These home-based workers become critical to the localist economy. They will eat in local restaurants, attend fairs and festivals, take their kids to soccer practices, ballet lessons, or religious youth-group meetings. This is not merely a suburban phenomenon; localism also means a stronger sense of identity for urban neighborhoods as well as smaller towns.
In short, being more place-bound, or place-enabled, helps actualize the Jane Jacobs ideal of what cities should be.
Not only is the Great Slowdown good for the environment and the nabes, it also allows urban greens to focus on the details that matter in making a more sustainable city function on the ground. While Mayor Greg Nickels operated as an enabler of big growth during the boom years, pushing for more and bigger high-rise developments and advocating for major road projects (Mercer Mess, the Waterfront tunnel), his priorities were often antithetical to the think-small mentality, and his centralizing of power actively alienated neighborhoods, especially on issues like planning.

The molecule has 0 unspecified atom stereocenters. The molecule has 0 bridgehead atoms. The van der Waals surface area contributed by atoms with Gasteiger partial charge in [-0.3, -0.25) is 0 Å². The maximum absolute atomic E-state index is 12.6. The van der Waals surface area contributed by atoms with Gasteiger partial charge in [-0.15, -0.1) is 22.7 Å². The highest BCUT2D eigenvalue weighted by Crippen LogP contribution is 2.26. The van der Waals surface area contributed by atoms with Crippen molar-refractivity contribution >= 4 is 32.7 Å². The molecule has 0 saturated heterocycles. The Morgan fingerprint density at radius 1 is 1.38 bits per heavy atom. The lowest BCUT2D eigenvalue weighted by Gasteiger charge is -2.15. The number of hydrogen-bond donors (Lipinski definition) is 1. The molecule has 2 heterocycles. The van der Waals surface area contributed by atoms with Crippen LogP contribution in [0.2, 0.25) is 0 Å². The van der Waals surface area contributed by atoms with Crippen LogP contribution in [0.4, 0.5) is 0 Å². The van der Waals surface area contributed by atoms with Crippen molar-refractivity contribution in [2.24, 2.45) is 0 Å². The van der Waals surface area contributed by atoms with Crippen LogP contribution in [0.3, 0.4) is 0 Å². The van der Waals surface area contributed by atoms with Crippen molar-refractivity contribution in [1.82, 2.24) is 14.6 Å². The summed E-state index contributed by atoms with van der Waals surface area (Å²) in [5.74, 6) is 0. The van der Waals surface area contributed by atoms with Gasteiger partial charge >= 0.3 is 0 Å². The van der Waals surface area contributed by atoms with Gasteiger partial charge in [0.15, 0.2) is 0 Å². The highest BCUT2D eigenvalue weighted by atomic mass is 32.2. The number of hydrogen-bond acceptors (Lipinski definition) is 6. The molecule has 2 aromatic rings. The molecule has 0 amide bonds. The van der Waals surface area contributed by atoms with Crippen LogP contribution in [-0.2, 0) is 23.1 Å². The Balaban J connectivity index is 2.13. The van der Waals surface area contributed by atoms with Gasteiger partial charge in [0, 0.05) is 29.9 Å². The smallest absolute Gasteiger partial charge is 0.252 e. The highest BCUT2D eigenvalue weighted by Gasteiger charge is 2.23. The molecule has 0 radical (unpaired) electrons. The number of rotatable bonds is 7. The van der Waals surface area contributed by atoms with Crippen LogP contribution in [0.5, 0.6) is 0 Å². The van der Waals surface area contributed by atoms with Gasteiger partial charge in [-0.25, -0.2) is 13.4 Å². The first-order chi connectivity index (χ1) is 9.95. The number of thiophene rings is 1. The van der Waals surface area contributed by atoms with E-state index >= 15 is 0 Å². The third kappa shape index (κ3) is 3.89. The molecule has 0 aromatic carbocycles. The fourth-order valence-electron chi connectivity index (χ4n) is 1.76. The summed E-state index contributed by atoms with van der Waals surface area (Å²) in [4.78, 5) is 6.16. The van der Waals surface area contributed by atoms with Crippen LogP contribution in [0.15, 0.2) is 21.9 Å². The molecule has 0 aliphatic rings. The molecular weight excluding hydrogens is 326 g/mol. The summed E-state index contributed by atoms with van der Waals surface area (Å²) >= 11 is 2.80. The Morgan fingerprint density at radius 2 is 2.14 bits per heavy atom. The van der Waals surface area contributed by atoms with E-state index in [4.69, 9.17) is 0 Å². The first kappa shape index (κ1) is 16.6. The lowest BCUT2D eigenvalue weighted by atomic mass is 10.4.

The greens of the Mike McGinn era are faced with a different reality that combines a slower pace of development, economic austerity (massive city budget cuts, worries about tunnel costs), and the chance to make progress on ultra-local needs, from bike paths to wireless connectivity. Skepticism about the tunnel and the desire to re-wire the waterfront network, the plan to push for more neighborhood-to-neighborhood light rail, the reluctance to accept the assumption that mobility needs will only increase and cannot be re-routed, is all in-line with the new localist world of the Great Slowdown. While there is plenty of room to disagree about priorities and specifics, McGinn's approach seems much more in touch with the trend toward deepening community, not simply boosting its expansion. A "great city" is one that gets the details right for the people who live there.